A new exhibit tells the city's story in maps.
As artist Flavio Trevisan will tell you, a map is out of date as soon as it is made. This should come as no surprise; cities are, after all, constant revisions of themselves. (Those in doubt can peer out any downtown Toronto window and see for themselves a horizon scattered with cranes.) The map, then, is a snapshot of a given moment in time, a representation of the city at a single glance. It’s for that reason that Trevisan decided to name his current exhibition of Toronto maps Museum of the Represented City.
“Maps are a representation of space, and the political and social ideas of what a city is,” he explains. “Place represents us, and we represent the place.” And, as he points out, all of these elements are in constant transition.
Through the guise of a museum tour, Trevisan explores Toronto in representation.
Trevisan keeps a constantly-updated digital file of Toronto maps, though he admits it’s inevitably out of date most of the time. He uses this raw data to create his own maps, which are pared down to highlight a single key element that becomes its own urban narrative. There is, for example, “Pink Republic, “a model of the pre-amalgamation Toronto core as it might appear on a map, sharp-outlined and coloured the hue of a classroom eraser.
“It was made right after the last election, after some disparaging remarks were made about the historic centre of the city as being full of bike riding Pinkos,” Trevisan explains. “And also, this to me represents the Toronto I know. I get around mostly by bicycle or TTC, so I don’t go out very far beyond this boundary. In a sense, the Pinko Toronto is the Toronto that I know.”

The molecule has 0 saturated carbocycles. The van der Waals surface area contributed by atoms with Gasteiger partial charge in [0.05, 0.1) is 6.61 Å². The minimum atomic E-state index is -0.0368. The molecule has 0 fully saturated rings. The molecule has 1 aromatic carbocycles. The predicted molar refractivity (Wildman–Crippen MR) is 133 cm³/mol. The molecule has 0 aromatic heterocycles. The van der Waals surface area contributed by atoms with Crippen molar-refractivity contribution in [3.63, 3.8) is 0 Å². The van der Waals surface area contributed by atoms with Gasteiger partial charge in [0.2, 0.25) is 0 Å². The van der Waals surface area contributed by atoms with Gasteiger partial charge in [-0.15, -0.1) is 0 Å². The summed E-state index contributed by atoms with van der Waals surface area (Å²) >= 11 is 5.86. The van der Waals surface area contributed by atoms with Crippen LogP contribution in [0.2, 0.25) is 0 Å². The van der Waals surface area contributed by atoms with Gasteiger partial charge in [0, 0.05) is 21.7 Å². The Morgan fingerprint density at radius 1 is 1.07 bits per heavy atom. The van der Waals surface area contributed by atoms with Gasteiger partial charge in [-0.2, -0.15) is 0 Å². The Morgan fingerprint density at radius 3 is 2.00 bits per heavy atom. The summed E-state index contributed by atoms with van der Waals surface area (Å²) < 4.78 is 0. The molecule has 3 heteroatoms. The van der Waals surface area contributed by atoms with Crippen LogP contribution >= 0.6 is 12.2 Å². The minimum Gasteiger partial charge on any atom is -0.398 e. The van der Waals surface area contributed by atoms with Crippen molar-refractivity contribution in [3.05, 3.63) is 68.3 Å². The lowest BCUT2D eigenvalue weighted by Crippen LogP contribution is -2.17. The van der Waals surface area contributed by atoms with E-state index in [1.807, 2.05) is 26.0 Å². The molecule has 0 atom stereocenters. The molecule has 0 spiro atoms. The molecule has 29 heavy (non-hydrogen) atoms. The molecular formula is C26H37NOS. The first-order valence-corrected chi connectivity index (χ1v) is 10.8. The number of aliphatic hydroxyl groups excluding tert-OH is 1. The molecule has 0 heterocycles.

Then there’s the idea of Toronto as a city of neighbourhoods, translated into a series of tiny, crest-shaped emblems (and yes, the series is also named “Emblems”), mounted to the left of the “Pink Republic.”
“It’s playing with the idea of these kind of republics within the city itself,” Trevisan explains of the feudalistic shields chosen to contain each small map.
There’s also “The Blade Between Queen & King,” a map of the space bordered by the parallel streets shaped into a blood-red spear, solemnly lain on a pair of metal arms like a broadsword in a Medieval weaponry exhibition. More feudalism.
“I’ve never considered myself to be a very political person, and I’ve never considered my art to be political. But once I mounted this show and grouped this stuff, I realized I can’t say that anymore. It’s kind of inevitable. You end up being political, whether you are outwardly political or not.”
Museum of the Represented City runs at the Koffler Gallery Off-Site at 80 Spadina, Suite 501, until April 8.